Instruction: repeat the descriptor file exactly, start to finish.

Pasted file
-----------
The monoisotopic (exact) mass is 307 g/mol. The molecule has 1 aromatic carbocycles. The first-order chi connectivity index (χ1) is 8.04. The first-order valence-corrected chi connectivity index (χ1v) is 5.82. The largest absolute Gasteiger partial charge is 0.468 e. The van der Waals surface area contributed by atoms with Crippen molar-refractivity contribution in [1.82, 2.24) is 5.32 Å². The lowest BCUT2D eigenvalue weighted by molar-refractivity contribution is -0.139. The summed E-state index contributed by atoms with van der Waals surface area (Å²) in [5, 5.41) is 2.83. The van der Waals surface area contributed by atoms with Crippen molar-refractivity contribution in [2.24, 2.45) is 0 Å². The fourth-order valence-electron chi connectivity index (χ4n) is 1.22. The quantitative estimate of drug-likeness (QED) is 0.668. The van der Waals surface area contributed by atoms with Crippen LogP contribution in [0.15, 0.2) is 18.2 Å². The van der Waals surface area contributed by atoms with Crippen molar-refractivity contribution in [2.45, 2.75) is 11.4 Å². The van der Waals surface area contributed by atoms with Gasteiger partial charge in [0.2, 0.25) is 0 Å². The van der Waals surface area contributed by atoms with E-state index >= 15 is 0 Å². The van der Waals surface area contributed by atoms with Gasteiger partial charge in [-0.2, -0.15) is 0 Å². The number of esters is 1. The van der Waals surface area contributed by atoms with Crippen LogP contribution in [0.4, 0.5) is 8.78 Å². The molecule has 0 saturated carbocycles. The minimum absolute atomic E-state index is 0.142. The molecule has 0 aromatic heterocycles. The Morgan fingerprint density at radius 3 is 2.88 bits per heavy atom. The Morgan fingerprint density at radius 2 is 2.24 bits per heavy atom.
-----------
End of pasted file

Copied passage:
The monoisotopic (exact) mass is 307 g/mol. The molecule has 1 aromatic carbocycles. The first-order chi connectivity index (χ1) is 8.04. The first-order valence-corrected chi connectivity index (χ1v) is 5.82. The largest absolute Gasteiger partial charge is 0.468 e. The van der Waals surface area contributed by atoms with Crippen molar-refractivity contribution in [1.82, 2.24) is 5.32 Å². The lowest BCUT2D eigenvalue weighted by molar-refractivity contribution is -0.139. The summed E-state index contributed by atoms with van der Waals surface area (Å²) in [5, 5.41) is 2.83. The van der Waals surface area contributed by atoms with Crippen molar-refractivity contribution in [2.24, 2.45) is 0 Å². The fourth-order valence-electron chi connectivity index (χ4n) is 1.22. The quantitative estimate of drug-likeness (QED) is 0.668. The van der Waals surface area contributed by atoms with Crippen LogP contribution in [0.15, 0.2) is 18.2 Å². The van der Waals surface area contributed by atoms with Crippen molar-refractivity contribution in [2.45, 2.75) is 11.4 Å². The van der Waals surface area contributed by atoms with Gasteiger partial charge in [0.2, 0.25) is 0 Å². The van der Waals surface area contributed by atoms with E-state index >= 15 is 0 Å². The van der Waals surface area contributed by atoms with Gasteiger partial charge in [-0.2, -0.15) is 0 Å². The number of esters is 1. The van der Waals surface area contributed by atoms with Crippen LogP contribution in [0.4, 0.5) is 8.78 Å². The molecule has 0 saturated carbocycles. The minimum absolute atomic E-state index is 0.142. The molecule has 0 aromatic heterocycles. The Morgan fingerprint density at radius 3 is 2.88 bits per heavy atom. The Morgan fingerprint density at radius 2 is 2.24 bits per heavy atom.